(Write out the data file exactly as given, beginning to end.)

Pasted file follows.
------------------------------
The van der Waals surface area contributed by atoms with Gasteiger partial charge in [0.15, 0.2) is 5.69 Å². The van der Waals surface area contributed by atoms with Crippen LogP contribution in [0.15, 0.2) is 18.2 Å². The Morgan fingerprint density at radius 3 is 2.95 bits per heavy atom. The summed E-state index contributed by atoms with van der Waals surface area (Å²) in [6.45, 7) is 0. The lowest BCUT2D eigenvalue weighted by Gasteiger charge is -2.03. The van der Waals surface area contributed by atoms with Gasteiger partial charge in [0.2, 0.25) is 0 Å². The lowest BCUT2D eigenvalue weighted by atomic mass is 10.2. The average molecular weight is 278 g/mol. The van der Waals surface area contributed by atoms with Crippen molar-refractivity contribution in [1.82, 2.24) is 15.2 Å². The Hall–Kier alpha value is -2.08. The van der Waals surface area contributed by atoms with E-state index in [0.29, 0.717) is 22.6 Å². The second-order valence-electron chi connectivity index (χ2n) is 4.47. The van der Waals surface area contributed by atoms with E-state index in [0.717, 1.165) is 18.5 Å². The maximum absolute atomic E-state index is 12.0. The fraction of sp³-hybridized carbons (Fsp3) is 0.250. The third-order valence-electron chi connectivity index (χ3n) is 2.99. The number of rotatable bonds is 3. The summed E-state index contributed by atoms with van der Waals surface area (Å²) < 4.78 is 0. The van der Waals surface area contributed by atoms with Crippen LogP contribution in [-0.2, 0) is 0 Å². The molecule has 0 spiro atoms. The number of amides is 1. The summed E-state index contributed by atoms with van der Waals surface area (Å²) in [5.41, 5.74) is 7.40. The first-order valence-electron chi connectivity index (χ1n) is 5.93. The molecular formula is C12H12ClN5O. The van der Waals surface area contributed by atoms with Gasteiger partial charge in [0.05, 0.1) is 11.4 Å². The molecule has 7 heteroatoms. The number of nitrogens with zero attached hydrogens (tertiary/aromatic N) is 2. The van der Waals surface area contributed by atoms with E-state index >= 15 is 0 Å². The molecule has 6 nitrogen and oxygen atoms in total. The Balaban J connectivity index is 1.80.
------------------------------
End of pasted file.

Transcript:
The van der Waals surface area contributed by atoms with Gasteiger partial charge in [0.15, 0.2) is 5.69 Å². The van der Waals surface area contributed by atoms with Crippen LogP contribution in [0.15, 0.2) is 18.2 Å². The Morgan fingerprint density at radius 3 is 2.95 bits per heavy atom. The summed E-state index contributed by atoms with van der Waals surface area (Å²) in [6.45, 7) is 0. The lowest BCUT2D eigenvalue weighted by Gasteiger charge is -2.03. The van der Waals surface area contributed by atoms with Gasteiger partial charge in [0.2, 0.25) is 0 Å². The lowest BCUT2D eigenvalue weighted by atomic mass is 10.2. The average molecular weight is 278 g/mol. The van der Waals surface area contributed by atoms with Crippen molar-refractivity contribution in [1.82, 2.24) is 15.2 Å². The Hall–Kier alpha value is -2.08. The van der Waals surface area contributed by atoms with E-state index in [0.29, 0.717) is 22.6 Å². The second-order valence-electron chi connectivity index (χ2n) is 4.47. The van der Waals surface area contributed by atoms with E-state index in [0.717, 1.165) is 18.5 Å². The maximum absolute atomic E-state index is 12.0. The fraction of sp³-hybridized carbons (Fsp3) is 0.250. The third-order valence-electron chi connectivity index (χ3n) is 2.99. The number of rotatable bonds is 3. The summed E-state index contributed by atoms with van der Waals surface area (Å²) < 4.78 is 0. The van der Waals surface area contributed by atoms with Crippen LogP contribution in [-0.2, 0) is 0 Å². The molecule has 0 spiro atoms. The number of amides is 1. The summed E-state index contributed by atoms with van der Waals surface area (Å²) in [5.41, 5.74) is 7.40. The first-order valence-electron chi connectivity index (χ1n) is 5.93. The molecular formula is C12H12ClN5O. The van der Waals surface area contributed by atoms with Gasteiger partial charge in [0.05, 0.1) is 11.4 Å². The molecule has 7 heteroatoms. The number of nitrogens with zero attached hydrogens (tertiary/aromatic N) is 2. The van der Waals surface area contributed by atoms with E-state index >= 15 is 0 Å². The molecule has 6 nitrogen and oxygen atoms in total. The Balaban J connectivity index is 1.80.